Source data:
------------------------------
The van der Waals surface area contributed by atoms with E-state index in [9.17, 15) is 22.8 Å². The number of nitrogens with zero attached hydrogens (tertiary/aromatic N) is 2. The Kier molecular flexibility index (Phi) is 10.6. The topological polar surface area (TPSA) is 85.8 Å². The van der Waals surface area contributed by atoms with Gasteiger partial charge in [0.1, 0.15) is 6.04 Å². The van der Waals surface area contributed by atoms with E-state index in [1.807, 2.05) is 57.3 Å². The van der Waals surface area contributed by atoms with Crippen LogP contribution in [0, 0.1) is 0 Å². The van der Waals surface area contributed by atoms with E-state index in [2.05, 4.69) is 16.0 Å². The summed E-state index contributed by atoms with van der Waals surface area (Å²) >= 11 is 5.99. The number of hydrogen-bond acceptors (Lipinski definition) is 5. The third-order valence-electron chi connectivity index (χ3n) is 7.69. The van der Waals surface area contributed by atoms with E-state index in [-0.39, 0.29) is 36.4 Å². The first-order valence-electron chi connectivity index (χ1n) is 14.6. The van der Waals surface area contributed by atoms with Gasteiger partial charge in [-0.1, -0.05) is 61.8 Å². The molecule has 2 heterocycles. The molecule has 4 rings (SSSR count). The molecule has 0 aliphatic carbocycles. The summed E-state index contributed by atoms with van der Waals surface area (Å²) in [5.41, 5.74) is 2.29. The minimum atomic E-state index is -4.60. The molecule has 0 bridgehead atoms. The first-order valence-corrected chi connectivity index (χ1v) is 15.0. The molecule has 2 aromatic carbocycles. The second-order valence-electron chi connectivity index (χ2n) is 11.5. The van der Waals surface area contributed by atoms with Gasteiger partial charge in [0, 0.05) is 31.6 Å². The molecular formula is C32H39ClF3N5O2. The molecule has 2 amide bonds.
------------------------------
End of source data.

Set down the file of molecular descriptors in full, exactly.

The van der Waals surface area contributed by atoms with E-state index in [9.17, 15) is 22.8 Å². The number of nitrogens with zero attached hydrogens (tertiary/aromatic N) is 2. The Kier molecular flexibility index (Phi) is 10.6. The topological polar surface area (TPSA) is 85.8 Å². The van der Waals surface area contributed by atoms with Gasteiger partial charge in [0.1, 0.15) is 6.04 Å². The van der Waals surface area contributed by atoms with E-state index in [1.807, 2.05) is 57.3 Å². The van der Waals surface area contributed by atoms with Crippen LogP contribution in [0, 0.1) is 0 Å². The van der Waals surface area contributed by atoms with E-state index in [2.05, 4.69) is 16.0 Å². The summed E-state index contributed by atoms with van der Waals surface area (Å²) >= 11 is 5.99. The number of hydrogen-bond acceptors (Lipinski definition) is 5. The third-order valence-electron chi connectivity index (χ3n) is 7.69. The van der Waals surface area contributed by atoms with E-state index in [-0.39, 0.29) is 36.4 Å². The first-order valence-electron chi connectivity index (χ1n) is 14.6. The van der Waals surface area contributed by atoms with Gasteiger partial charge in [-0.1, -0.05) is 61.8 Å². The molecule has 2 heterocycles. The molecule has 4 rings (SSSR count). The molecule has 0 aliphatic carbocycles. The summed E-state index contributed by atoms with van der Waals surface area (Å²) in [5.41, 5.74) is 2.29. The minimum atomic E-state index is -4.60. The molecule has 0 bridgehead atoms. The first-order valence-corrected chi connectivity index (χ1v) is 15.0. The molecule has 2 aromatic carbocycles. The second-order valence-electron chi connectivity index (χ2n) is 11.5. The van der Waals surface area contributed by atoms with Gasteiger partial charge in [0, 0.05) is 31.6 Å². The molecular formula is C32H39ClF3N5O2. The molecule has 2 amide bonds.